Graduate Thesis Or Dissertation

 

An edaphic study of the Mt. Pisgah Arboretum water garden, Coast Fork of the Willamette River Public Deposited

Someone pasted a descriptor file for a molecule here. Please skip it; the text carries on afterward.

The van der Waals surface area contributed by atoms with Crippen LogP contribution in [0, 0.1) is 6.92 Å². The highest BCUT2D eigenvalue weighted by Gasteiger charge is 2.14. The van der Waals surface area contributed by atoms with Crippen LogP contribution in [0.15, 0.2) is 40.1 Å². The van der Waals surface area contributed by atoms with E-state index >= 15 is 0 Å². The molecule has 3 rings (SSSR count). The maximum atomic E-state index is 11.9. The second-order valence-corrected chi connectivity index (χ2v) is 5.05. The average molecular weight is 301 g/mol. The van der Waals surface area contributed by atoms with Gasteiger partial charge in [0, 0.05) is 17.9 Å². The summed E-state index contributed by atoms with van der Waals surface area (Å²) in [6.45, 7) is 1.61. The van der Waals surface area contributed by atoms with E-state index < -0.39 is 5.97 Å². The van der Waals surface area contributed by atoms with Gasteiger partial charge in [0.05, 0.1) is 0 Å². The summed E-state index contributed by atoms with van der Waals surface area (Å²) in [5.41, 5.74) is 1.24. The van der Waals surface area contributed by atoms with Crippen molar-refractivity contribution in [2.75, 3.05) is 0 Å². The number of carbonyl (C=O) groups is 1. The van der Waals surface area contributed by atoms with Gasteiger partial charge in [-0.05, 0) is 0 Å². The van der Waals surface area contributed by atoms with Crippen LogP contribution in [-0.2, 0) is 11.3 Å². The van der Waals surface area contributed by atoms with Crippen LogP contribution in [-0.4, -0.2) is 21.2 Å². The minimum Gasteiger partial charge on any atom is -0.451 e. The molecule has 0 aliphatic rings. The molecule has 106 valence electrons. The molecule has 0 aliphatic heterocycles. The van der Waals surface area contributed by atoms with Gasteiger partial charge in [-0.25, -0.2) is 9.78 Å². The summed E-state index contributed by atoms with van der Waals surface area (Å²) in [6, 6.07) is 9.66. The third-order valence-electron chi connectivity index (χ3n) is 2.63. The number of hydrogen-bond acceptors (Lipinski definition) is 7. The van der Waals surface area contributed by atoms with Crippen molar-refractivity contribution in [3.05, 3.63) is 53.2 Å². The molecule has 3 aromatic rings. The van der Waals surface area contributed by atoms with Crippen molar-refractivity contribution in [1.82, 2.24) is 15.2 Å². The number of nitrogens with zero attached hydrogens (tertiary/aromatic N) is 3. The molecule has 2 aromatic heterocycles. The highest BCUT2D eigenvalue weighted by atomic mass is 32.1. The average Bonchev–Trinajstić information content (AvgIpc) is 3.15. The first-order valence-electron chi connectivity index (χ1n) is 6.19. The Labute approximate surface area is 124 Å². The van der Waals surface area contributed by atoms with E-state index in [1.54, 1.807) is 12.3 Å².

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  • Wetlands are widely identified as providing important and fundamental processes valuable for maintaining ecosystem health and diversity. Located in the southern Willamette Valley, the Mt. Pisgah Arboretum contains some valuable remaining wetland habitat along the Coast Fork of the Willamette River. One goal of the Mt. Pisgah Arboretum is "to promote conservation, research, and awareness of ecology". To reach this goal, the Arboretum has identified the importance of maintenance and enhancement activities for onsite native habitats, including riparian and wetland habitats. Before restoration or enhancement activities can begin, it is essential to develop an understanding of current environmental conditions. The purpose of this research was to document both the characteristics and distribution of hydric soils and the hydrology, and to provide insight into the patterns and processes associated with a floodplain wetland. In this study, transect sampling of edaphic features was used to identify the distribution of hydric soils and the hydrologic nature of the Mt. Pisgah Arboretum Water Garden. Soil morphological data for particle size, matrix colors and redox features were evaluated and compared with observations of ground water hydrology, river hydrology and precipitation. Five stratigraphic units were identified underlying the Water Garden. A basalt Bedrock unit underlies the uplands associated with Mt. Pisgah and extends at least part way beneath the floodplain. The Clay unit was formed above the Bedrock unit, with some degree of encroachment onto the floodplain. Below 153 m are floodplain sediments, cobbles at depth, then a sand layer and silty clay loam at the surface. The Cobble unit overlaps the Bedrock unit at its base and is most likely Pleistocene age alluvium. The Sand unit is of Holocene age and is found only in the abandoned thalweg, tapering off laterally in both directions across the ancient channels. Draped above this all and slightly overlapping the upland Bedrock and Clay units, is the SiCL unit. The SiCL unit represents Holocene age alluvium, fine material deposited by slow moving water and overbank deposition. The Water Garden soils reflect this mosaic of parent materials on a complex slope. Water Garden soils sometimes met saturation requirements for hydric soils, but they did not always meet hydric soil indicator requirements. The hydrological data suggest that the soils in depressional areas of the Water Garden occupy a zone where water is exchanged between saturated sediments surrounding the channel of the Coast Fork and the channel itself. The hydrology of depressional areas with both ponded surface water and near surface saturation was principally the result of hyporheic upwelling. The soils in these depressional areas tended to form redox concentrations that met hydric soil indicator criteria. Hillslope soils in concave footslope positions exhibited hydrology indicating two separate zones of saturation, one near surface, the other at depth, related to infiltration and accumulation of precipitation. Few redoximorphic features were observed in hillslope soils, and the one hydric soil indicator that was used at these locations did not require redox. Accurate and detailed delineation of hydric soils on this landscape and clear determination of dominant sources of saturation provided an improved understanding of the complex nature of the Water Garden wetland. Results of this study show that hydric soils occupy both depressional and hillslope positions within the Water Garden. Delineation of a soil as hydric or non hydric was facilitated by the use of hydric soil indicator criteria, morphology and hydrology. This analysis provides the managers of the Mt. Pisgah Arboretum with an accurate representation of where hydric soils currently exist and the respective sources of saturation. With this information, managers are better equipped to develop restoration and enhancement options that better reflect the current environmental conditions in the Water Garden.
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